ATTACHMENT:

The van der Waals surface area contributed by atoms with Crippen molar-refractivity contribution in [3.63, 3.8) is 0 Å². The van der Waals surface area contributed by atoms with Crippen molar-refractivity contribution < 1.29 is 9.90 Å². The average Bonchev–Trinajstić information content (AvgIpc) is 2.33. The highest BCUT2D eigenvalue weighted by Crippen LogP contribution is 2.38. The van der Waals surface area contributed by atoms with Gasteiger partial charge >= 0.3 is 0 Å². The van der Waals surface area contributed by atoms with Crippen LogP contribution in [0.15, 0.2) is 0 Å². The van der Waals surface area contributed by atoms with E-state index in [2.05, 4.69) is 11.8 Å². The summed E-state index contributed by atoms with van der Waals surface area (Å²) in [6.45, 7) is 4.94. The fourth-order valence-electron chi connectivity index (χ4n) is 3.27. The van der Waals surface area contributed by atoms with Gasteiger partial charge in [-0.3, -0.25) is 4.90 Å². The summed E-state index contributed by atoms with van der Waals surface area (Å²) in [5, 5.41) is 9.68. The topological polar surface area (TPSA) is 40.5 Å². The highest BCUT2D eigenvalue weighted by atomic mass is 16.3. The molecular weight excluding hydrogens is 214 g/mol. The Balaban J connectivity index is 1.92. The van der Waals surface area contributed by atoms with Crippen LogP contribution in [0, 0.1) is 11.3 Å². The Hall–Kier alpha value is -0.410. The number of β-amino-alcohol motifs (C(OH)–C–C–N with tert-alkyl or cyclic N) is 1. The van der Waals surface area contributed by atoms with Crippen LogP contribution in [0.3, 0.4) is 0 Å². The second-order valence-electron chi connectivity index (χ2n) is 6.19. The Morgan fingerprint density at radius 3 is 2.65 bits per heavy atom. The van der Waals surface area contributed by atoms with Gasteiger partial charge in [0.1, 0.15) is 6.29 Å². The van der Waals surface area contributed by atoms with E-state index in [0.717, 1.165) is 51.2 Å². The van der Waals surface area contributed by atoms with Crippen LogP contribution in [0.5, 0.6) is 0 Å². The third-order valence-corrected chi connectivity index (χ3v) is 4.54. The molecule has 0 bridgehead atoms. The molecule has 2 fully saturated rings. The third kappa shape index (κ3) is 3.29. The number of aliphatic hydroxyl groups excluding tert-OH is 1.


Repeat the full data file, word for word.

The van der Waals surface area contributed by atoms with Crippen molar-refractivity contribution in [3.63, 3.8) is 0 Å². The van der Waals surface area contributed by atoms with Crippen molar-refractivity contribution < 1.29 is 9.90 Å². The average Bonchev–Trinajstić information content (AvgIpc) is 2.33. The highest BCUT2D eigenvalue weighted by Crippen LogP contribution is 2.38. The van der Waals surface area contributed by atoms with Gasteiger partial charge >= 0.3 is 0 Å². The van der Waals surface area contributed by atoms with Crippen LogP contribution in [0.15, 0.2) is 0 Å². The van der Waals surface area contributed by atoms with E-state index in [2.05, 4.69) is 11.8 Å². The summed E-state index contributed by atoms with van der Waals surface area (Å²) in [6.45, 7) is 4.94. The fourth-order valence-electron chi connectivity index (χ4n) is 3.27. The van der Waals surface area contributed by atoms with Gasteiger partial charge in [-0.3, -0.25) is 4.90 Å². The summed E-state index contributed by atoms with van der Waals surface area (Å²) in [5, 5.41) is 9.68. The topological polar surface area (TPSA) is 40.5 Å². The highest BCUT2D eigenvalue weighted by atomic mass is 16.3. The molecular weight excluding hydrogens is 214 g/mol. The Balaban J connectivity index is 1.92. The van der Waals surface area contributed by atoms with Crippen LogP contribution in [0, 0.1) is 11.3 Å². The Hall–Kier alpha value is -0.410. The number of β-amino-alcohol motifs (C(OH)–C–C–N with tert-alkyl or cyclic N) is 1. The van der Waals surface area contributed by atoms with Crippen LogP contribution in [0.3, 0.4) is 0 Å². The second-order valence-electron chi connectivity index (χ2n) is 6.19. The Morgan fingerprint density at radius 3 is 2.65 bits per heavy atom. The van der Waals surface area contributed by atoms with Gasteiger partial charge in [0.1, 0.15) is 6.29 Å². The van der Waals surface area contributed by atoms with E-state index in [0.717, 1.165) is 51.2 Å². The van der Waals surface area contributed by atoms with Crippen LogP contribution in [0.5, 0.6) is 0 Å². The third-order valence-corrected chi connectivity index (χ3v) is 4.54. The molecule has 0 bridgehead atoms. The molecule has 2 fully saturated rings. The third kappa shape index (κ3) is 3.29. The number of aliphatic hydroxyl groups excluding tert-OH is 1.